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May 05, 2019


Kevin Cox

Complete Pat Brown's California Water Project. That Jerry cancelled when he was governor the first time.


Matt Grocott has been writing for the DJ as a columnist on this same topic. Yesterday he added some detail to my point that I did not have. Here it is:

One may ask: “What has California done lately to increase its storage of fresh water?” The answer would be, for the past 40 years, next to nothing. No new dams and no new reservoirs have been built. In fact, the last major reservoir California saw constructed was on the Stanislaus River in Calaveras County. New Melones Lake is a man-made reservoir constructed by the Army Corps of Engineers and completed in 1979. Since then, California’s population has increased nearly 100%. It’s as though we invited in everyone living in Washington, Oregon, Nevada, Idaho, Wyoming and Montana … and still there’d be room to invite in half the state of Arizona.

To its credit, in September of last year, the federal government began preliminary work to add 18.5 feet of height to the Shasta Dam near Redding. When completed, capacity of the lake will be increased by 14 percent or 630,000 acre-feet of water.


There is some background on the Shasta project here: https://www.usbr.gov/mp/ncao/shasta-enlargement.html


Let's just tack this little thought onto the water security concern:

PG&E’s plan to prevent wildfires with widespread power shut-offs means no lights, no refrigeration and no internet in many parts of California.

It could also mean limited use of toilets and taps, an inconvenience that water and sewer districts across the state are scrambling to address before a blackout comes and nature calls.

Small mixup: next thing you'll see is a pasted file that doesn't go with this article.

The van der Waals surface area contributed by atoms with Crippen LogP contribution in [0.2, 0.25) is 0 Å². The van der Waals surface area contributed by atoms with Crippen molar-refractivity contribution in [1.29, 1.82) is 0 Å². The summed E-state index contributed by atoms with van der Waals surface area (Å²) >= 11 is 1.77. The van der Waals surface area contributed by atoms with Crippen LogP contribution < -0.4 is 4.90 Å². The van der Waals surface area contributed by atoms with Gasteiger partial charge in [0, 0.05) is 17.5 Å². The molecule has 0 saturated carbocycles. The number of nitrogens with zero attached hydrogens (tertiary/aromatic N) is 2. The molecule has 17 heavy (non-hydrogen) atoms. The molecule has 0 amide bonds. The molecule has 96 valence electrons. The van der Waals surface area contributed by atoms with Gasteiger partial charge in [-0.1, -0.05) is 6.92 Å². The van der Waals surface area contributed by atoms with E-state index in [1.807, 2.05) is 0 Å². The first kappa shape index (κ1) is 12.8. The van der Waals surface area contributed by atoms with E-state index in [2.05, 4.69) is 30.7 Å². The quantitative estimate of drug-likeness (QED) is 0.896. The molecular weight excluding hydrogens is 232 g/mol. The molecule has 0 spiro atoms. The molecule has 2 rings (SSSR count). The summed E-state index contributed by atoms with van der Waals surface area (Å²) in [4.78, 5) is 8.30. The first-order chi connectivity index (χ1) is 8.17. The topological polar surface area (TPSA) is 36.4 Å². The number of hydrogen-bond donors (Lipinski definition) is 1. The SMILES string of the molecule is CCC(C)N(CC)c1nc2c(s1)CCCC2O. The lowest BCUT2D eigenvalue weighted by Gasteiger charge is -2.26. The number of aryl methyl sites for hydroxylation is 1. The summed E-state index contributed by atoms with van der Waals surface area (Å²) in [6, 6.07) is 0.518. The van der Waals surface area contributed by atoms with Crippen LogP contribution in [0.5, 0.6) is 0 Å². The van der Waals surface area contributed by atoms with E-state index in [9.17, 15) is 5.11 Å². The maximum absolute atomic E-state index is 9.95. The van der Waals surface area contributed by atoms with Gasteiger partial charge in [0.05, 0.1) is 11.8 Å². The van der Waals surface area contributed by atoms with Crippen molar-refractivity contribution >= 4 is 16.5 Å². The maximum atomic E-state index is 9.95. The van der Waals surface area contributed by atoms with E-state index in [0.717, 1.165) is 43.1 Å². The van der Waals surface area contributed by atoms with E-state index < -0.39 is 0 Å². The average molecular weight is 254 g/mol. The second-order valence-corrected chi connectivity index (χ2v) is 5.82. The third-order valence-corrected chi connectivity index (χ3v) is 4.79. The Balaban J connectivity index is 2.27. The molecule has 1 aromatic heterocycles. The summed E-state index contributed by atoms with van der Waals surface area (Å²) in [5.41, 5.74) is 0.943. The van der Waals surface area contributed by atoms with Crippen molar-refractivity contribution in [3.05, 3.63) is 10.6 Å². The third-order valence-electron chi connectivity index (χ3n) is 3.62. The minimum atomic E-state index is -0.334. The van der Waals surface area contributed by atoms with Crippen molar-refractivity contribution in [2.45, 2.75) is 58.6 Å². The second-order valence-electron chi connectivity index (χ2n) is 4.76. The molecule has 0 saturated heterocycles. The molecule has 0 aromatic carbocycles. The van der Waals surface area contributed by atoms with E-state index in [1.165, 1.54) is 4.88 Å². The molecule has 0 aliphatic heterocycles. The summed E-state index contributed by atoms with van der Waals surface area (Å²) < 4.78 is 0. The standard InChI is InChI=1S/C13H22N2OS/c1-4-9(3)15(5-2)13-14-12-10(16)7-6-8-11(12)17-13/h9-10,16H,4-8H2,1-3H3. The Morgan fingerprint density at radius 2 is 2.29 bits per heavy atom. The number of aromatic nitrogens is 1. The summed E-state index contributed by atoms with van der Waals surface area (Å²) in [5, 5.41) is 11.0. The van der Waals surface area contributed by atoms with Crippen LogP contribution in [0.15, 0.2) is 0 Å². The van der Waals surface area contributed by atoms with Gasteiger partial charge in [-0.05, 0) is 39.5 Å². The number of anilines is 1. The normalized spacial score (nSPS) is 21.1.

Utilities, including several in the Bay Area, simply don’t have the backup power to replace the electricity that Pacific Gas and Electric Co. normally provides for water delivery and sewage treatment. While many of the state’s utilities have backup power to draw water from key supplies, say a reservoir or a well, and to run their sewage treatment facilities, the alternative power sources are not typically designed to last multiple days.



I'm resurrecting an older water post as a place to put the Newsom news about the Delta tunnel. This from today's Mercury News (snippets):

Editorial: Kill the Delta tunnel boondoggle before it’s too late

Gov. Gavin Newsom’s $16 billion zombie water project keeps returning to life because of Big Ag’s political influenc

Gov. Gavin Newsom’s decision Monday to concede defeat in fast-tracking the Delta tunnel raised hopes that the $16 billion boondoggle was, at long last, dead.

Californians should be so lucky.

This a project that has never penciled out, wouldn’t add a drop of new water to California’s supply and would be an environmental disaster for the largest estuary west of the Mississippi. Yet Newsom, like former governors Jerry Brown and Arnold Schwarzenegger before him, keeps seeking ways to keep it alive. It’s the zombie water project that state officials won’t let die. Be very afraid.

Newsom’s latest effort was part of an 11-bill legislative package that the governor waited until May 19 to unveil, knowing that it would move through the Legislature without the sort of scrutiny major projects such as the Delta tunnel deserve. Newsom sought to limit the timelines for environmental litigation and simplify the permitting process for the Delta tunnel, along with other coveted transportation, energy and infrastructure projects.

Scientific studies have for years called on California to pump less water south in order to preserve the Delta’s health. The tunnel would add to the pressure to take more water from the Sacramento River.

Instead, the governor continues to do Big Ag’s bidding in the Central Valley as it helps finance his political ambitions. For example, Stewart and Lynda Resnick, whose orchards produce more almonds and pistachios than those of any other landowners in California, donated $314,800 to the Stop the Republican Recall of Governor Newsom and Newsom for California Governor 2022 campaigns. It’s likely to get worse. Newsom’s apparent presidential ambitions will require winning the favor of ag interests throughout the Midwest, starting in Iowa.

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